Children Youth

CYSN working group moves closer towards a project to reduce vulnerability in our children

A lot has been accomplished since the kick-off on July 5th when Joanne Schroeder, early childhood development researcher, made a presentation to over fifty service providers across different sectors about Hastings-Prince Edward Early Development Instrument (EDI) results and improving outcomes for young children.

As Beverley Bell-Rowbotham, Data Analysis Coordinator for Hastings-Prince Edward, had REPORTED to the CYSN in May 2013, children in HPE are especially vulnerable in the areas of physical health and well-being, emotional maturity, and communication skills/general knowledge.

The working group attached to this action issue, comprised of over 20 service providers from education, health, developmental and community services, has been hard at work getting to the bottom of this issue.

In September, based on what they see every day, working group members looked at each area of concern and listed what they thought is contributing to vulnerability in our children.  They also responded to the questions “how can community stakeholders address?” and “who needs to be involved?”  Building on what is already available and engaging schools and community agencies, the group agreed that increasing awareness and knowledge of child development among parents/community in a manner that tackles accessibility and social isolation issues is a key priority.

In October, working group members filled an entire wall with project ideas which were then voted on and categorized in order of priority:

1.  Awareness of child development issues (22)

2.  Building on existing community resources (16)

3.  Social media/education/engagement (9)

4.  Municipal/policy (6)

5.  Transportation/access (6).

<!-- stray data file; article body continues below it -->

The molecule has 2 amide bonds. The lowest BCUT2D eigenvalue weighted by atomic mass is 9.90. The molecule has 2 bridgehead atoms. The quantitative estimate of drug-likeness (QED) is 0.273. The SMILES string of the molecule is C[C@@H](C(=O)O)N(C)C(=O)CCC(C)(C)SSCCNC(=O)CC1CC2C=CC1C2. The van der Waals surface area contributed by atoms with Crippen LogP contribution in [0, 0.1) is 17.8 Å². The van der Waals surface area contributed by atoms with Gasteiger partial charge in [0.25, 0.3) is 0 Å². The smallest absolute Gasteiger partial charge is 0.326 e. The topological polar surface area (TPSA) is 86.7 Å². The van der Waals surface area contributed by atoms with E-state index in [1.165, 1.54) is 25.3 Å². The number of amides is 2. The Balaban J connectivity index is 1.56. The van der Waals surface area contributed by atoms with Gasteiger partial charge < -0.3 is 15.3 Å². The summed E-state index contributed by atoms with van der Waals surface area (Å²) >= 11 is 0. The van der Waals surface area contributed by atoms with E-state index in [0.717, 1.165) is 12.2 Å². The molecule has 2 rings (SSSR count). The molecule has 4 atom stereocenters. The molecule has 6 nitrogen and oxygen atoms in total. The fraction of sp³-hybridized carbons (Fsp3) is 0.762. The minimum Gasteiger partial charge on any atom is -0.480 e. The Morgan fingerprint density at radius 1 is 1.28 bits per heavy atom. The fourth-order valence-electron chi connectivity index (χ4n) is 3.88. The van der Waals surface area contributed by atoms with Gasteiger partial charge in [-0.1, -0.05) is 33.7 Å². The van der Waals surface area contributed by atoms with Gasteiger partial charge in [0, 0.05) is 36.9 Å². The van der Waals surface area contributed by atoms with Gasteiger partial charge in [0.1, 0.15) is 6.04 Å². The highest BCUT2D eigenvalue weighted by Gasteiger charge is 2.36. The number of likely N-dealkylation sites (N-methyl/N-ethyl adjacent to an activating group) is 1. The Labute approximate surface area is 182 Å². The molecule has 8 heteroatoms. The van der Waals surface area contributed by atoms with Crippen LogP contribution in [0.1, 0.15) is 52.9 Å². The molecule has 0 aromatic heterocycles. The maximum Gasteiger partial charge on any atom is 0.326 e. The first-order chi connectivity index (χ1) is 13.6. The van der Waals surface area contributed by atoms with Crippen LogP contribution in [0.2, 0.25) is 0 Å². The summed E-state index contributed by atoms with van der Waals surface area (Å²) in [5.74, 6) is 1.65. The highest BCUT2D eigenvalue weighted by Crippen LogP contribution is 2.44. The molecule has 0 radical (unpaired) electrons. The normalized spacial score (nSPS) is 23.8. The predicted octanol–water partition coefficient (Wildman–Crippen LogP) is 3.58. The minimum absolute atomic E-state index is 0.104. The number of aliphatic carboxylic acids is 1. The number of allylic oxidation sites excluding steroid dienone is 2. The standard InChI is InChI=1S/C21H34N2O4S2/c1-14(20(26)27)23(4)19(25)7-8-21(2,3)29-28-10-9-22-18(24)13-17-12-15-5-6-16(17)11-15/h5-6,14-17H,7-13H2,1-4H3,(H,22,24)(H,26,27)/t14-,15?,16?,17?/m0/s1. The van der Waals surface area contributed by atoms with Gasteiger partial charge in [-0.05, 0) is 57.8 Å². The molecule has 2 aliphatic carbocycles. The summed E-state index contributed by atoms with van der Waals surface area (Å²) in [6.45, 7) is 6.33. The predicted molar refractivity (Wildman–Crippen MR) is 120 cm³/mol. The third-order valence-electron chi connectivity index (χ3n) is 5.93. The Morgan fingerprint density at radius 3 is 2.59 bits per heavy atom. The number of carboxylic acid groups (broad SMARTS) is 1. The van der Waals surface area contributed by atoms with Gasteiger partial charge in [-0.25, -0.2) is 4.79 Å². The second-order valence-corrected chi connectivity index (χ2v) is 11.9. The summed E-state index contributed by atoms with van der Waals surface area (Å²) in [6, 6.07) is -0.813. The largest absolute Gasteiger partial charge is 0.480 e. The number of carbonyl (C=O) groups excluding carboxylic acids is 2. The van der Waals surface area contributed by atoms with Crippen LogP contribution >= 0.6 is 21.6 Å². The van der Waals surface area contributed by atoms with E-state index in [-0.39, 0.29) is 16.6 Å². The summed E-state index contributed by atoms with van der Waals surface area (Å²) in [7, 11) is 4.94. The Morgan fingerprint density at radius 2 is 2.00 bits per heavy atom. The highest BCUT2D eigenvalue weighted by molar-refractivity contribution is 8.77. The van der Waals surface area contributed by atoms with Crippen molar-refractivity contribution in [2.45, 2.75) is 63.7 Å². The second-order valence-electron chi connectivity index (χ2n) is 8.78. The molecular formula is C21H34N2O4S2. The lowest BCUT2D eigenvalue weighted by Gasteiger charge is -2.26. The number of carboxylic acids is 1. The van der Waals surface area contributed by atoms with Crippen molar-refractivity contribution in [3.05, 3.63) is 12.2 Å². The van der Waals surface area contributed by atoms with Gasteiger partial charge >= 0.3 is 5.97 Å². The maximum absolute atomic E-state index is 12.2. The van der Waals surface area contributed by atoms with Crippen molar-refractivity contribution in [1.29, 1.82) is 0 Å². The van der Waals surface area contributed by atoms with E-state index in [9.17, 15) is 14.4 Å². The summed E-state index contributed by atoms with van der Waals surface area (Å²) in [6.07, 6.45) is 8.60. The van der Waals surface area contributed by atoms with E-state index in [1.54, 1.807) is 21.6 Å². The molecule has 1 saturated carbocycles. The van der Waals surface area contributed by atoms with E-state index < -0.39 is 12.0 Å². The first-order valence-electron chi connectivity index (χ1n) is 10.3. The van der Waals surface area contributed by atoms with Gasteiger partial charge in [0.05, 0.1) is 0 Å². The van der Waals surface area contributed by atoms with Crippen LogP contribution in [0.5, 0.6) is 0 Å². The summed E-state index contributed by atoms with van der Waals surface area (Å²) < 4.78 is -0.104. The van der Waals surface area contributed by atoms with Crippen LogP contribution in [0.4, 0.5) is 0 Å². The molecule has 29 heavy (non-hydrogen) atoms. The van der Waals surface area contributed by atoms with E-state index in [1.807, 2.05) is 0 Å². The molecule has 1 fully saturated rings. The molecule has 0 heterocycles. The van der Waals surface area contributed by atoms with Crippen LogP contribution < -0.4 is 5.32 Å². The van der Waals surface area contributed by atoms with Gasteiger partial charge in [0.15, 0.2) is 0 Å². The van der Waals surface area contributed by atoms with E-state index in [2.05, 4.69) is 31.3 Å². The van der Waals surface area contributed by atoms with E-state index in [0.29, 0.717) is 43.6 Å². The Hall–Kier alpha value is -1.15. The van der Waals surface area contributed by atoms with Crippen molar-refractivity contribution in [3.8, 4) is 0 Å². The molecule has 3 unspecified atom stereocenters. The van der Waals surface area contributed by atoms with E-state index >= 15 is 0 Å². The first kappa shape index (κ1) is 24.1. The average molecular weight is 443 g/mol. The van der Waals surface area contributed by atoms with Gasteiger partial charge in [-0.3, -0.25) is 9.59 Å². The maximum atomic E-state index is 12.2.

At today’s meeting, the LOVE Talk SING Read PLAY model from New South Wales, which focuses on the early social, emotional and intellectual development of children, was discussed.  This model engages service providers from all sectors, community and policy makers in the provision of parent resources that respond to consistent, key messages.  An example of such a message is, “Anyone caring for a child can promote their social, emotional and intellectual development by showing them love and by talking, singing, reading and playing with them.  These can be part of the everyday activities of caring for a child.”

The idea of developing a community awareness/resource campaign that builds upon collaboration between 48 CYSN member organizations and 40 community partners was born.

Just imagine the impact we as a service community can have on outcomes if we all work together!

During the January meeting (date to be determined), the working group will start to pull this idea together in the form of a project description and work plan.  They will also make a final decision about the name of their group – currently being called the Kindergarten Students who are Developmentally at Risk (KSDR) working group.

If you wish to get involved in this project, please contact:

Wendy Anderson, Coordinator, Children and Youth Services Network

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